Great Plains Studies, Center for


Date of this Version

Fall 2007


Great Plains Quarterly Vol. 27, No. 4, Fall 2007, pp. 300-01.


Copyright 2005 by the Center for Great Plains Studies, University of Nebraska-Lincoln


This is a perfectly amazing little book-part toss-it-in-the-backseat tourist's guide and part scholarly tome filled with amazing facts and trenchant observations about some ninetyodd works of art embellishing various public walls, silos, grain elevators, and culverts scattered from one end of Kansas to the other. The authors, who paint murals themselves, have a delightfully catholic taste in art, too. The examples illustrated in all their luscious, technicolor glory run the gamut from community projects involving school kids and senior citizens to Beaux Arts maidens in cheesecloth borrowed from World's Fairs of the nineteenth century, to earnest New Deal paeans to honest agriculture and local history, to acknowledged masterpieces, like Kansas-born John Steuart Curry's controversial depiction of abolitionist John Brown lighting the prairie fire that would only burn itself out in the inferno of the Civil War. Given the scope and quality of these Kansas murals, one is tempted to wonder what other artistic riches lurk unnoticed upon the walls of other Great Plains states?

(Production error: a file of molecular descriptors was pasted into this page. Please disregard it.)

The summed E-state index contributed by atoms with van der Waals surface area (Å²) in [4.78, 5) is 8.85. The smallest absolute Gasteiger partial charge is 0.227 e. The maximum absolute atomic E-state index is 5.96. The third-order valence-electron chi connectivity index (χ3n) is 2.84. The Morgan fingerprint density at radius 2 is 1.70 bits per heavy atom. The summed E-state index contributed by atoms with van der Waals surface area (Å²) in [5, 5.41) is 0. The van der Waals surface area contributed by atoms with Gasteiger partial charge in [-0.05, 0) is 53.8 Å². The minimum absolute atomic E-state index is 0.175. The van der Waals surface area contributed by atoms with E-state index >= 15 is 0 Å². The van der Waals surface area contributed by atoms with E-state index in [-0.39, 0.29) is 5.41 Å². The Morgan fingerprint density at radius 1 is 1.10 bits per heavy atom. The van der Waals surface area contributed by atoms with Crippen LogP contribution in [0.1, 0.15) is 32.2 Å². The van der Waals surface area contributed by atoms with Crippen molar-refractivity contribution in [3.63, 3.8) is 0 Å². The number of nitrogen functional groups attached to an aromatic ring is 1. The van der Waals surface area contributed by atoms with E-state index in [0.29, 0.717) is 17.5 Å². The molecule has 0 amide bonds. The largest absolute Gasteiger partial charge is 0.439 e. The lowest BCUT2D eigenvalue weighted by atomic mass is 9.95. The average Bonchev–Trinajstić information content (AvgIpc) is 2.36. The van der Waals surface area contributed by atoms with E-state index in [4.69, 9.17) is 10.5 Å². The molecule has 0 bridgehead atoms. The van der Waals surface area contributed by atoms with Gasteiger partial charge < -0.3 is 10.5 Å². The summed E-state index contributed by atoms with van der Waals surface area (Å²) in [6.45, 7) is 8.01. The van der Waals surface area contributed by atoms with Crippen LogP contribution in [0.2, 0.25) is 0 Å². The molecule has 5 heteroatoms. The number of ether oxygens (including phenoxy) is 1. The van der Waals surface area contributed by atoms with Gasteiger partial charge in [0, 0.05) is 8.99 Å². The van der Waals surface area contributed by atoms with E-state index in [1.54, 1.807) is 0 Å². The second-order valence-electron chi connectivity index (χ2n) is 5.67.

The Curry murals in the Kansas State Capitol (1937-42) outraged many worthy citizens of the day. Shown as a wild-eyed Moses clutching the Good Book in one hand and a rifle in the other, Brown did not, said the Kansas Council of Women, reveal the best side of "a law-abiding, progressive state." And furthermore, the left side of the picture was dominated by a nasty tornado headed straight for the viewer. As if MGM's The Wizard of Oz (1939) had not already given the impression that Kansas was a dangerous place to visit, now Curry had intimated that the state was populated by dangerous freaks as well. Today, the authors note, the statehouse murals remind Kansans that the defining issue for which Brown fought was human equality-a problem still very much on the national agenda. But most of the other murals have been a source of unending pleasure and pride both in the making and in the seeing.

There is the mural inside the Kansas Space Center (2002), the work of sci-fi and NASA master illustrator Robert McCall. There is the surreal triptych in the Hoisington Post Office (1990) that recasts and celebrates the original mural, still on the east wall, painted in 1938 by Iowa Regionalist Dorothea Tomlinson. The new offering by one-time farmer Bob Booth celebrates the fiftieth anniversary of the older mural and suggests the changes time has wrought in Plains agriculture. There is the big panel in the lobby of Westar Energy's headquarters in Topeka created by Thomas Hart Benton's grandson, Anthony Benton Gude, in 1999-a history of electrical energy in Kansas based on the dynamic style of his forebear, the founder of modern Regionalist art. And more, in this delightful romp through the heart of the Great Plains beloved by Benton and Tomlinson and Gude-and all the others honored here.